(6) If the construction suggested by Mr. Chitale is put on sub-section (2), one would be compelled to hold that sub-section (2) takes away, by implication, the right of an employer to appear in person. In fact, a similar construction shall also have to be placed on sub-section (1), the words of the two sections being identical. It would,. In our opinion, be wholly wrong to construe these sub-sections so as to lead to the result that a valuable right of a workman or an employer to appear in person is excluded by implication and therefore, it would not be proper to hold that the provisions of sub-section (2) are restrictive.

(7) Strange results would follow if the construction canvassed by the Counsel were accepted. Let us take the facts of the case before us and work out the rights of the 1st respondent which is incorporated under the Indian Companies Act. An incorporated Company is not a physical entity and therefore, it cannot obviously appear in person. It can only appear through the medium of a counsel or some other representative. As observed in Salmond on Jurisprudence, Eleventh Edition, page 363.

'A corporation, having neither soul nor body: cannot act save through the agency of some representative in world of real men.'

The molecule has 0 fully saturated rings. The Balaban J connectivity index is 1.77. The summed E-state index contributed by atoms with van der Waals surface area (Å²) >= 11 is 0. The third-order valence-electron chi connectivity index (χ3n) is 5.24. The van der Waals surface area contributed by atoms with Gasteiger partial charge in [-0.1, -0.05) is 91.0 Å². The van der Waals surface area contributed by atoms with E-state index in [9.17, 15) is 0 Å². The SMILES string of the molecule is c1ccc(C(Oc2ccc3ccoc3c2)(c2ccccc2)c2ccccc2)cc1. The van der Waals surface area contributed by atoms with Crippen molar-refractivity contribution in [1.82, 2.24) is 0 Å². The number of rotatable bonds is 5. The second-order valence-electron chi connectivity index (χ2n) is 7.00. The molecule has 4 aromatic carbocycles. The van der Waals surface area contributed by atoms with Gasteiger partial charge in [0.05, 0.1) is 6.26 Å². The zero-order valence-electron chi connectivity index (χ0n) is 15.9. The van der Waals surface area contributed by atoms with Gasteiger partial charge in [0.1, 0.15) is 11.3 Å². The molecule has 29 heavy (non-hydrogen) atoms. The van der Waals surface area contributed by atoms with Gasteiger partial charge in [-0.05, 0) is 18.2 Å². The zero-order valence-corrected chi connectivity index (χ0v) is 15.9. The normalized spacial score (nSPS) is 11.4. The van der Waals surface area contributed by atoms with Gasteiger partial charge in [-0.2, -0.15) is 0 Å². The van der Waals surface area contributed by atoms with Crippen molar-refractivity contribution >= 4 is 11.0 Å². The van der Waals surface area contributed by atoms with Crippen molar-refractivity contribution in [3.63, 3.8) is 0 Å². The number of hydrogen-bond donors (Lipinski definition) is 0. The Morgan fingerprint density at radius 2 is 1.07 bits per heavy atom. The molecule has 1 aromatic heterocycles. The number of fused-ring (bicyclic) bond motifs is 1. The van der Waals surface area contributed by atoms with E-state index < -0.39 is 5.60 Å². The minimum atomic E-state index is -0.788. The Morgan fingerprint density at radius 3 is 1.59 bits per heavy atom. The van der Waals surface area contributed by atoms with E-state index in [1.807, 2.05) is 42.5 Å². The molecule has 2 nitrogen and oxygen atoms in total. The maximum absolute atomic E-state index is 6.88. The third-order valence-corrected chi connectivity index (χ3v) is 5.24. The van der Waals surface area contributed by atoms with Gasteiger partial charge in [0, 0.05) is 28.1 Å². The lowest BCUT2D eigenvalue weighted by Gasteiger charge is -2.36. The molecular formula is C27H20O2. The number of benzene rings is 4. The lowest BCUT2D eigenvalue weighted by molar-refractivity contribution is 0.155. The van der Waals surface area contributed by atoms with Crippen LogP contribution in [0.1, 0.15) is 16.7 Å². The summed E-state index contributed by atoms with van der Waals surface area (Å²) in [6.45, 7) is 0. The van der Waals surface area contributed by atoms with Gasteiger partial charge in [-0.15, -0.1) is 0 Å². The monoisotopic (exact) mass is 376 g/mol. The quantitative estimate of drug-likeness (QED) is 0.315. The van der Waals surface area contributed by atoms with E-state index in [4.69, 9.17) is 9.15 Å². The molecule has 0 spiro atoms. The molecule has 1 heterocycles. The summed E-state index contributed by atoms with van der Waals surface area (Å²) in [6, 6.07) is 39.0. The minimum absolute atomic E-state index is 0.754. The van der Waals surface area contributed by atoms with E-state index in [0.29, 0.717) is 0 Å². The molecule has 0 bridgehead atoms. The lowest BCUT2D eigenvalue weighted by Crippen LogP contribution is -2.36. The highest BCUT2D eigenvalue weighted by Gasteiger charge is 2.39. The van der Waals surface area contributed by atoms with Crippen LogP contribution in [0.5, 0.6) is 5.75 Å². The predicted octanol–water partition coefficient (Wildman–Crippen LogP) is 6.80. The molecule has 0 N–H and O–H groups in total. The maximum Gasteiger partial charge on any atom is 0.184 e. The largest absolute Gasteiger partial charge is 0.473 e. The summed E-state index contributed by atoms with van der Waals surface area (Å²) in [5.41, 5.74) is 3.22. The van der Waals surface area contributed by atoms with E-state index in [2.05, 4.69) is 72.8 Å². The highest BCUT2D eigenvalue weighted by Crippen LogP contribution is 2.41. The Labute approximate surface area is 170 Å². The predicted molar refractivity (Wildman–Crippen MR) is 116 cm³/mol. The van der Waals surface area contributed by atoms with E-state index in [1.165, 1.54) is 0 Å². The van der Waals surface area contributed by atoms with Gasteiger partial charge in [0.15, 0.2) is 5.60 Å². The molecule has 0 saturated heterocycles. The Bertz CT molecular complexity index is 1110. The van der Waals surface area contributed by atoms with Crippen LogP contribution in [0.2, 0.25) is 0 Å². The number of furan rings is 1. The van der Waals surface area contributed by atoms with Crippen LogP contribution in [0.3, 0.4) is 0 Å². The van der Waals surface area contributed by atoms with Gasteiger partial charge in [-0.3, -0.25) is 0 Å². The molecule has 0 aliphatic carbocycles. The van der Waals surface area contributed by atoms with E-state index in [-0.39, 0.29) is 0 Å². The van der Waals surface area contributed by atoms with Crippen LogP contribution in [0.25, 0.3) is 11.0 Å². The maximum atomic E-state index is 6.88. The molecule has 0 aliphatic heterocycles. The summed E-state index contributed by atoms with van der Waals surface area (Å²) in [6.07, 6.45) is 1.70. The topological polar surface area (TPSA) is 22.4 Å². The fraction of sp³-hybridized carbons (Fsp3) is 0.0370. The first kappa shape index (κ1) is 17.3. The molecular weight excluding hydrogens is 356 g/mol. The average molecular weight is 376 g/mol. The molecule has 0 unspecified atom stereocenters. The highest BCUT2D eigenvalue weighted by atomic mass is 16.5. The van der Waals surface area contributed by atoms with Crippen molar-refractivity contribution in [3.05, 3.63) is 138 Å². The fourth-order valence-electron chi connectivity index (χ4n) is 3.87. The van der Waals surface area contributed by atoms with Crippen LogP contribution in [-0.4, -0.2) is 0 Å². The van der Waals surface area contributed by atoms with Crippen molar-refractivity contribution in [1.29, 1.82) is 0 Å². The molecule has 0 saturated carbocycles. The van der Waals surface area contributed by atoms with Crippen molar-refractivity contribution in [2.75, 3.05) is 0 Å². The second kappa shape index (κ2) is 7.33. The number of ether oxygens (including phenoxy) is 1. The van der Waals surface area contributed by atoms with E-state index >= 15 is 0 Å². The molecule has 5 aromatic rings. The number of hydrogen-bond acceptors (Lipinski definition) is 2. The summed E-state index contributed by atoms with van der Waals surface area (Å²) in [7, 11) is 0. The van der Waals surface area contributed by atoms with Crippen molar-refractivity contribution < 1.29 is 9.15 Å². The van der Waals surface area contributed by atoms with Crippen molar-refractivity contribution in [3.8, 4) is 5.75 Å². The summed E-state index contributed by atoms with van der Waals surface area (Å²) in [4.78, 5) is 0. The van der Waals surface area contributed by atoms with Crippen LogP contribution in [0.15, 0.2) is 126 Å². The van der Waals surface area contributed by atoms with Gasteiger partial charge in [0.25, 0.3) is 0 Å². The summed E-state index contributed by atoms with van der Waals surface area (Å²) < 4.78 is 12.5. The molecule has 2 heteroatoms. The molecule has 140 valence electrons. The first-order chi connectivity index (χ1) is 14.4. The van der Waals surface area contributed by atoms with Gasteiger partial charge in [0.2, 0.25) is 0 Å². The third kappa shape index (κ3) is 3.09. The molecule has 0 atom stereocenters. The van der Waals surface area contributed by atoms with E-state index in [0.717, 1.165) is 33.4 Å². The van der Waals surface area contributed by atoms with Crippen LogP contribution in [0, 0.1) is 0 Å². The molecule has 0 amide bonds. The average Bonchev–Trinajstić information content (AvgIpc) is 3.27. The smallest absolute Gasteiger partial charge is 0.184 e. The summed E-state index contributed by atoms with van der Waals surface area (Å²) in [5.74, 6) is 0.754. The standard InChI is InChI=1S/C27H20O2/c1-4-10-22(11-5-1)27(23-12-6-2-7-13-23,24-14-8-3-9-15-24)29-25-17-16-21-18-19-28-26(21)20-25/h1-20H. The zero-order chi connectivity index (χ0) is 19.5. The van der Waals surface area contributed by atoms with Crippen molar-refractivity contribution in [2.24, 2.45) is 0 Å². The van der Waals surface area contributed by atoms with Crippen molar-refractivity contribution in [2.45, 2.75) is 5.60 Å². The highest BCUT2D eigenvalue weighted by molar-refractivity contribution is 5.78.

Sub-section (3) of Section 36 provides that no party to a dispute shall be entitled to be represented by a legal practitioner in any conciliation proceedings under the Act or in any proceedings before a Court. Sub-section (4) provides that in a proceeding before a Labour Court, a Tribunal or a National Tribunal, a party to a dispute can be represented by a legal practitioner with the consent of the other party to the proceedings and with the leave of the Labour Court, the Tribunal or National Tribunal as the case may be. It is therefore, clear that an incorporated company, like any other employer, has no right to say that it will be represented before the Tribunal by a legal practitioner. The other side has a right to object to the appearance of a legal practitioner and assuming that the workmen give their consent to the appearance of a legal practitioner on behalf of a company. The leave of the Tribunal has also to be obtained. If the company has no unqualified right to be represented by a legal practitioner, it shall have to turn to one of the three clauses of sub-section (2) of Section 36 in order to find out how it will be represented, if these clauses exhaust its right of representation. Under Clause (a) the company would be entitled to be represented by an officer of an association of employers of which it is a member. Under Clause (b) it would also be entitled to be represented by an officer of a federation of associations of employer to which the association referred to in clause (a) is affiliated. Now if a company is not a member of an association of employers, clause (a) can obviously not apply and wherever clause (a) has no application, clause (b) would also have no application. In a case therefore in which a company is not a member of an association of employers, its right of representation must be found in clause (c) and nowhere else. Under that clause, the company would be entitled to be represented by an officer of any association of employers connected with the industry in which the company is engaged or by any other employer engaged in the particular industry. Now to compel a company to be represented in a dispute with its workers by an employer engaged in a similar industry would often mean the compulsion to engage a rival in business.